What do you think are Tom Cruise’s most riskiest acting roles? While watching the trailer for Mission Impossible: Fallout I was thinking a few things – one of which is Tom Cruise’s career.
In the last decade or so, Cruise’s movies aren’t the biggest box office draws. The exception is the reliable and enduring Mission Impossible franchise.
Read the rest of this entry
Deadpool 2 is an enjoyable diversion. The sequel improves upon the box-office winning formula of rapid fire humor and hyper violent comic book action. This time there’s even more super powered characters including the heavily armed Cable (Josh Brolin), lady luck Domino (Zazie Beetz) and the hot-tempered Firefist (Julian Dennison).
The main plot involves Deadpool protecting a teenage mutant from Cable. The story is like an ever-growing snowball that picks up more and more characters as it rolls along but never goes over the cliff. Deadpool is trying to figure out where he belongs and what family means to him. Is Deadpool an X-Men or should he assemble his own superhero team? Or is he better off dead?
A key ingredient in the first film that is carried over is Wade Wilson’s relationship with Vanessa (Morena Baccarin). Ryan Reynolds is a natural fit as the wise-cracking Deadpool and Vanessa’s playful charm is the ideal compliment to Wade. The romantic chemistry in many other superhero films aren’t as authentic as Wade and Vanessa’s. As zany and crass as things gets, what’s going through Deadpool’s head and heart, albeit some times a bullet, feels genuine to me.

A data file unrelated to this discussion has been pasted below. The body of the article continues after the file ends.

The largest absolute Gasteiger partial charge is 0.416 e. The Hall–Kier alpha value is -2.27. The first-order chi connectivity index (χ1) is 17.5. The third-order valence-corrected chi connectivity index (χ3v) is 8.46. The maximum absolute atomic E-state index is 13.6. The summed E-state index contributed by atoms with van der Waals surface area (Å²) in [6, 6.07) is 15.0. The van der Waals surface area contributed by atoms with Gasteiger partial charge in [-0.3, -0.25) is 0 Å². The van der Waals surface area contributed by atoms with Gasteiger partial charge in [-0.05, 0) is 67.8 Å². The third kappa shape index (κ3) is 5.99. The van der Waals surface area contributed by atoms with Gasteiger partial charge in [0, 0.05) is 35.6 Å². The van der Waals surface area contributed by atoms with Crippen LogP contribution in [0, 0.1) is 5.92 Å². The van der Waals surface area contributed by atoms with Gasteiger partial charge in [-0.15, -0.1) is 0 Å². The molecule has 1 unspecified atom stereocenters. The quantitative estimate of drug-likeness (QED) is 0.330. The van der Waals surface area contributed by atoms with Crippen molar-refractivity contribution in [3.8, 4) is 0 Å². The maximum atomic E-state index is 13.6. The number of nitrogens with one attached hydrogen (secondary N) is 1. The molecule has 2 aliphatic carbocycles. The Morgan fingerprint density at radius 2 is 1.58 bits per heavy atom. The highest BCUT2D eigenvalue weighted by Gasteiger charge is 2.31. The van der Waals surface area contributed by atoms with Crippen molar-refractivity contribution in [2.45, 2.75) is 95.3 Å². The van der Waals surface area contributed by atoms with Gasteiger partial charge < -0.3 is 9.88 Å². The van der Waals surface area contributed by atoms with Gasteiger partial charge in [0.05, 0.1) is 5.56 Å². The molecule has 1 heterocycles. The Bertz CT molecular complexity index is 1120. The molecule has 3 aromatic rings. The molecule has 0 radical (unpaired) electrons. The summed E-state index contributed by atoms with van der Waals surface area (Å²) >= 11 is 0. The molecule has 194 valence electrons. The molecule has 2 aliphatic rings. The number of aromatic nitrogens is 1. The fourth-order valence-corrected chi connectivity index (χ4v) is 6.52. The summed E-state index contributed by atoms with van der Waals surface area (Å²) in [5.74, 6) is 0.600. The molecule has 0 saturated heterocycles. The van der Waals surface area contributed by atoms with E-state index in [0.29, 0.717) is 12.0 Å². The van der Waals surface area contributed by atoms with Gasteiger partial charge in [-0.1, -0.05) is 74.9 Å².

Josh Brolin is a great casting choice as Cable, a super soldier from the future. The film takes its time before bringing Cable into the fold and he could have been served better with a memorable introduction. I like Brolin’s version of Cable, but there is opportunity to do even more and expand on the buddy cop relationship with Deadpool.
The new personalities who stand out immediately is the very cool Domino and fiery Russell. Domino isn’t exactly well-developed either, it’s just really fun to see how her good fortune plays out in dangerous circumstances. Julian Dennison as Russell is funny and at the same time can be taken seriously during the dramatic moments. The chemistry between Wade Wilson and Russell works really well.
The running jokes featuring taxi-driving Dopinder, Blind Al and sidekick Weasel are essentially reworks of similar gags. I don’t mind this type of humor, I just don’t find it to be laugh-out loud funny. The funniest part is seeing Deadpool’s team in action for the first time thanks to a lot of visual humor. Further, breaking the fourth wall didn’t have the same novelty for me.
I liked that Colossus has his moments and his fighting sequences are very good. I could have used more Negasonic Teenage Warhead and Yukio. There just wasn’t enough screen time to showcase all their talents. A noticeable improvement from the first film is that director David Leitch (Atomic Blonde) amped up the action set pieces. There’s a tonne of action and it’s on a much bigger scale.
The irreverent humor, gory action, and big super powered personalities confidently hit the mark for a second time. If you liked the first film, you’re going to enjoy the sequel. For my own tastes Deadpool doesn’t capture my imagination like some of the other Marvel films and heroes. But the non-stop entertainment and all around silly fun make it worth watching. Deadpool 2 is a solid steel 3 katanas out of five.